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Water Boil Order

What happened during the Water Boil  Order in Lethbridge?

 

The City of Lethbridge Water System


 

The City of Lethbridge consists of one treatment plant, located in the river valley, across the river from the University.

Treated water is pumped from the plant to reservoirs, then to water customers via underground pipes.

 

 

There are two water reservoirs in each of the south, north and west

 

 

 

 

System Capacity - Information


    The diagram below displays three things:
  1. The Water Treatment Plant (WTP) has the capacity to create 150 ML/D of potable water. The plant typically produces 50 ML/D for all users.
  2. 32 ML of stored water is reserved for fire suppression and safety.
  3. The reservoirs also hold a fluctuating amount of potable water for distribution (60 ML).
  4.  

ML - million litres

ML/D - million litres per day

**click on the picture to enlarge. This diagram will be used to describe the production, storage, and demand for water throughout the week of the water boil order.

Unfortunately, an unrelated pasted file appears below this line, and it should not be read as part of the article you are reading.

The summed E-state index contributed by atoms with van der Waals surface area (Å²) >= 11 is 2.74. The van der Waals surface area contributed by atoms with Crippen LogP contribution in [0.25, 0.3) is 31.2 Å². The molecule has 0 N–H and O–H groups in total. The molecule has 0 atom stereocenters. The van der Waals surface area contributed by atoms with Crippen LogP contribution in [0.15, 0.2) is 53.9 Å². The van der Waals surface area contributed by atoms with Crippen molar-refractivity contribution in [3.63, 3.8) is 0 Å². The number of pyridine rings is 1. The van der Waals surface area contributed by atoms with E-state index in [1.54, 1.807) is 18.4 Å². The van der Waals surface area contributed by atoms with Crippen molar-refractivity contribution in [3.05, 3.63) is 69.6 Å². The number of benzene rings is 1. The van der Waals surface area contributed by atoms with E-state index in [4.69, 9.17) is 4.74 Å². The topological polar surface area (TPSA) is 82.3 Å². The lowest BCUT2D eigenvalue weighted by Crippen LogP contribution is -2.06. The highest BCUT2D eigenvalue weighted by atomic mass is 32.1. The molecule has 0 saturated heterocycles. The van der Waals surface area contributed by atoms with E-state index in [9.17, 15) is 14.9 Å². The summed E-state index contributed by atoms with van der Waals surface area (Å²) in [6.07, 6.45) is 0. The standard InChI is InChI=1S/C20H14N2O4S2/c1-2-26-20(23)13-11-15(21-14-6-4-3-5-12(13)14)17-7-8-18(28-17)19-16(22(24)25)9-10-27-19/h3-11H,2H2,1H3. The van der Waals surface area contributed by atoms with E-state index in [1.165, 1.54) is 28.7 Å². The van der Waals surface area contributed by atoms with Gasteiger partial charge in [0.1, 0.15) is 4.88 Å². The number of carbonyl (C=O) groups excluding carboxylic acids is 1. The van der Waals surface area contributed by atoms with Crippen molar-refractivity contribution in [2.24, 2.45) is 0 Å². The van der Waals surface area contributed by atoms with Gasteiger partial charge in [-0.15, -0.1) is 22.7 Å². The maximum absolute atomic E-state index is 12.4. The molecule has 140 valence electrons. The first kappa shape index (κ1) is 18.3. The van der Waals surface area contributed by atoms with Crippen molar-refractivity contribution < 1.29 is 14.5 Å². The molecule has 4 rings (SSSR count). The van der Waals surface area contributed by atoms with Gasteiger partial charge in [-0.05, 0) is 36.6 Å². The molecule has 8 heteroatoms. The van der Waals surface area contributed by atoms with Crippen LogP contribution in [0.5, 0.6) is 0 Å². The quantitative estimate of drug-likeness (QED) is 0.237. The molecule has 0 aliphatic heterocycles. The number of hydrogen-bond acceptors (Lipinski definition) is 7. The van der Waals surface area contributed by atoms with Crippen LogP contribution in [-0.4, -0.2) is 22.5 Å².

Three components are needed to understand the Water Boil Order in March, 2014:

  • Production
  • Storage
  • Demand

 

Actual Daily Production:

  • Summer = 120ML/D
  • Winter= 45ML/D

Total storage capacity of the storage reservoirs is about 92 ML. The water storage allows for large swings in demand for water at different times.

The demand for water is the total amount of water being used by all water customers at any time and this constantly changes throughout the day.

 

What Happened Each Day During the Water Boil Order?


 

Friday, March 7, 2014

The week prior to the water boil order was typical for production, storage, and demand.

This is what a typical winter day looks like - on average 75ML in the reservoirs with a production of 50 ML/D to meet the demand.